Air Traffic Control: How to Save Money Without Compromising Services

USA Today reports that air travelers have begun to experience delays resulting from air traffic controller furloughs, which took effect on Sunday in response to automatic federal budget cuts contained in the sequester. According to a statement from Alaska Airlines, the Federal Aviation Administration (FAA) expects “extensive ground delays ranging from 50 minutes to two hours and a reduction in flight arrivals of 30 to 40 percent at certain airports.”

Of course, there have been plenty of dire predictions about the effects of sequestration, and most have failed to come to pass. Perhaps that’s not surprising — after all, domestic discretionary spending is only falling back to inflation-adjusted 2009 levels, which isn’t exactly the end of the world. Yet air traffic controller furloughs look set to prove an exception to this general trend.

The problem is that the FAA has to cut 10% from its April — September payroll, and is doing this by requiring employees to take unpaid 8-hour furloughs out of every 80-hour pay period. The upshot is 10% staff shortages in all air traffic control facilities, including the busiest ones. Fewer air traffic controllers means that fewer takeoffs and landings can be handled safely, and that equals delays. As a spokesman for the Air Traffic Controllers union put it, “If you have 10 tollbooths and you only open eight of them, traffic is going to back up.”

None of this is to deny the need for real federal spending cuts. Whatever the president says, the United States really does have a spending problem, and a big one at that. But if the goal is to reduce spending on air traffic control, Reason’s policy experts have proposed a much better way.

Air Traffic Control from Anywhere to Anywhere
, which was released earlier this month, suggests combining the NextGen upgrade of air traffic control technology — which will mean air traffic controllers no longer need to be directly below the airspace they are managing — with the consolidation of air traffic control centers and Terminal Radar Approach Control (TRACON) facilities. By closing more than 100 existing air traffic control facilities, Reason’s plan would generate approximately $1.7bn in one-time savings, and save another $1bn a year going forward by increasing productivity and reducing maintenance and facility costs.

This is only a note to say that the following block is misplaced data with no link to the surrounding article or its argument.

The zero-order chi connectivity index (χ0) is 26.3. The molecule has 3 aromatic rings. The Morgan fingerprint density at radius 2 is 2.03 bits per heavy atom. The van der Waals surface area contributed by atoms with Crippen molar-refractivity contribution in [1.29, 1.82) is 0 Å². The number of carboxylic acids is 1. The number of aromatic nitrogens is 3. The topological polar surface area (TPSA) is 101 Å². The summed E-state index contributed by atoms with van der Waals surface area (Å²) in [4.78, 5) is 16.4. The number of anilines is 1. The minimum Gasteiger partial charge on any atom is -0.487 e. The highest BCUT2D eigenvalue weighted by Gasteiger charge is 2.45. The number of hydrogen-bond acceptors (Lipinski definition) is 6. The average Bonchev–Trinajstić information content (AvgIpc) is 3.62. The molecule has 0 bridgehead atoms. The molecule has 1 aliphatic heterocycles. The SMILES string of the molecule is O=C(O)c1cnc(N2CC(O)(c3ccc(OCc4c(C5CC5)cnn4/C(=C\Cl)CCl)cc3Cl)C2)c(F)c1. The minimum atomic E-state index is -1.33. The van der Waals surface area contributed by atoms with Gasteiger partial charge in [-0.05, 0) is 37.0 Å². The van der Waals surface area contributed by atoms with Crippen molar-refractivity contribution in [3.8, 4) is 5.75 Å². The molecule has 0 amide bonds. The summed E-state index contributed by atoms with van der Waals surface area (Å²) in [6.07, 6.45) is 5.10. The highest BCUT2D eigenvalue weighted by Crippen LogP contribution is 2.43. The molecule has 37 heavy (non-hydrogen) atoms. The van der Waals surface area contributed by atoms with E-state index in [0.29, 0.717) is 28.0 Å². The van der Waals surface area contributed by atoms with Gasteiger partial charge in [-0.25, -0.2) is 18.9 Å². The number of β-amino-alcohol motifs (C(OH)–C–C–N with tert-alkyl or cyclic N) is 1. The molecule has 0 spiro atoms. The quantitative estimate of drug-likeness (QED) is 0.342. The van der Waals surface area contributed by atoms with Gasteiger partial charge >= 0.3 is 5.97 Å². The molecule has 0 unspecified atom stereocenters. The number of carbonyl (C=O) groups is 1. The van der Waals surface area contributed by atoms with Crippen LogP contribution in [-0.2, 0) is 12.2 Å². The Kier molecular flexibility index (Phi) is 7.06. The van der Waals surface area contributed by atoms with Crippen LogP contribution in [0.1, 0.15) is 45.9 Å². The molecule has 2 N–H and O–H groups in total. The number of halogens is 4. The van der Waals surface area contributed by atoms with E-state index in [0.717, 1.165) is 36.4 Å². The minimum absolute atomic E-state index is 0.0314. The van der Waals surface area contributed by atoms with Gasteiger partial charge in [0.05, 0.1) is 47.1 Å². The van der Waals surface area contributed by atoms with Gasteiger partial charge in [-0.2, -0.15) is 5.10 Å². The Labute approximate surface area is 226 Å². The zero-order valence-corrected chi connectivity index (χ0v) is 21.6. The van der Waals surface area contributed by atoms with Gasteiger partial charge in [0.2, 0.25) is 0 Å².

Better still, the study proposes shifting the cost of air traffic control away from taxpayers altogether by making the Air Traffic Organization (ATO) an independent entity, regulated at arms-length by the FAA, and allowing it to charge aircraft operators for its services (just like airports and other utilities) and issue bonds backed by this revenue stream. This model has been successfully used overseas for many years, in countries like the Australia, Canada, Germany, and the U.K.

The crucial point here is that it is possible to significantly reduce spending without compromising services, provided you’re smart about it, and take a structural, reformist approach instead of imposing arbitrary, across-the-board cuts. This lesson extends far beyond air traffic control: indeed, sustainably balancing America’s books in the long run is going to require just such an effort, and on a much larger scale. For now though, air traffic control seems as good a place as any to make a start.